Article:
Catapult Energy Conservation

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  • Thread starter GopherTv
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  • #1
GopherTv
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TL;DR Summary
Im trying to calculate the velocity of a projectile on a catapult at different levels of stretch in the spring.
1653014662125.png

This is the catapult.
At equalibrium the spring is 0.09 meters in length.

1653014707384.png

When its fully stretched out its 0.225 meters long and I place a rock (0.205 kg) close to where my finger is on the catapult.

The catapult starts with this much energy because 1/2 * k * x^2
1653014854257.png

90.54 is the spring constant which I got already, 0.225 is the length of the spring and i subtract 0.09 to get the stretch from equalibrium for x.


1653014931235.png

i then subtract this because the rock slides off the lever arm before it can fully extend, 0.165 is just a random number i picked for the length of the spring when the rock slides off
.
1653015009665.png


We have this:
1653015036746.png


This energy goes to 4 things, rotational energy of the lever arm, rotational energy of the rock (since its moving in a circular motion), the gravitational potential energy gained in the rock from it's center of mass now being heigher in the air, and the same for the lever arm, it also gains potential energy.

omega for both the arm and rock will be the same since the angular velocity is same.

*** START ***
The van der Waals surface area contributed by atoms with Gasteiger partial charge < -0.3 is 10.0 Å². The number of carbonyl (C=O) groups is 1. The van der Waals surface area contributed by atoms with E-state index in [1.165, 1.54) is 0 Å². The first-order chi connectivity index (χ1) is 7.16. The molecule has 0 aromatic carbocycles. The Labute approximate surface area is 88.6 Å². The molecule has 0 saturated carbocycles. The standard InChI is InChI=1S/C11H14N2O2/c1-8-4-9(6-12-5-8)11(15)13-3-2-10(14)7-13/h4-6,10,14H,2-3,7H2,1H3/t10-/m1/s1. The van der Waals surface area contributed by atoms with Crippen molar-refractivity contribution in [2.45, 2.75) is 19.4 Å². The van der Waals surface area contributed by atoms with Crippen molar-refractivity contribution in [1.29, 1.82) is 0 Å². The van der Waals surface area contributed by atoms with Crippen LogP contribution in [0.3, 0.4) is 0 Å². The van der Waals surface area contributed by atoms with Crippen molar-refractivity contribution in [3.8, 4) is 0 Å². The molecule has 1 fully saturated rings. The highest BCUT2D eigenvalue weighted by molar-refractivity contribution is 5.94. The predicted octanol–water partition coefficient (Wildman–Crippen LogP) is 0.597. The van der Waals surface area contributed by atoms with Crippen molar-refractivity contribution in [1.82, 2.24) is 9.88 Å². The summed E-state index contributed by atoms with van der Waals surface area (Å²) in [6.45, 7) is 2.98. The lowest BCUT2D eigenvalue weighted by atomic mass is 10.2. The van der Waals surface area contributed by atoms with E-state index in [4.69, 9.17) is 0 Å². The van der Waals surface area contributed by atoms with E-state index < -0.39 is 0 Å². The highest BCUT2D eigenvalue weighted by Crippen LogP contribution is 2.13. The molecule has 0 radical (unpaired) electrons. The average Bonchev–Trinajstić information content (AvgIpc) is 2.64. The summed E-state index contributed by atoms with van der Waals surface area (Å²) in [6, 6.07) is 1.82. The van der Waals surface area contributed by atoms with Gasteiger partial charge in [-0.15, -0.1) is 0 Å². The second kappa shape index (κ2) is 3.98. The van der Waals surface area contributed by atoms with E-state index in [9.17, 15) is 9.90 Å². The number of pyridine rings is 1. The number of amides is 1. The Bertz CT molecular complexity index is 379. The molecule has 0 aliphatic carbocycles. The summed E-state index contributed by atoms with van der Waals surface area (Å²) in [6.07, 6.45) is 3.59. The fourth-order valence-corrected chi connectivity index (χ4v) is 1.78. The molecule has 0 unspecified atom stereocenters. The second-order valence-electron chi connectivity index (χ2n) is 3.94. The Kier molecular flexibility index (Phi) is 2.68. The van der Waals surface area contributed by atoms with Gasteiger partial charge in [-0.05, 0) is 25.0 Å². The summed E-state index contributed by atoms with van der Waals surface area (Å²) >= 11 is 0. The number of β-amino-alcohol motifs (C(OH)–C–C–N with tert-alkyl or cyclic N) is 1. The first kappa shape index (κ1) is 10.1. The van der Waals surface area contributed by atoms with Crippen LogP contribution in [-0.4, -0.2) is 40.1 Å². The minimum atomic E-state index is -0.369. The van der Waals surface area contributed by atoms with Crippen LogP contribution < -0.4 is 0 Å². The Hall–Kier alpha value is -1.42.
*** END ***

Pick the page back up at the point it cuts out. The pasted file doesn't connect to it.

subscript 1 is for the lever arm; 2 is for the rock
1653015406204.png

the rotational inertia for the lever arm will be 1/3*m*r^2
and for the rock it will be mr^2
1653015336867.png
 

Answers and Replies

  • #2
GopherTv
7
1
1653015576698.png

I plugged in some numbers, the mass of the lever arm was 0.045 kg and its length was 0.18 meters

The mass of the rock I am launching was 0.205 kg and its distance from the pivot was 0.15 meters
 
  • #3
GopherTv
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1
I didn't exactly ask a question when posting, but i wanted to know if my math makes sence. i hope it does
 
  • #4
kuruman
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Your equation makes sense but it needs a modification and a clarification.
In the last equation of post #1 you use three symbols for two masses, ##m##, ##m_1## and ##m_2##. Fix that.
In that same equation you have ##h_1## and ##h_2##. One of these is the potential energy of the lever arm. How do you figure what ##h## you use for that?
 

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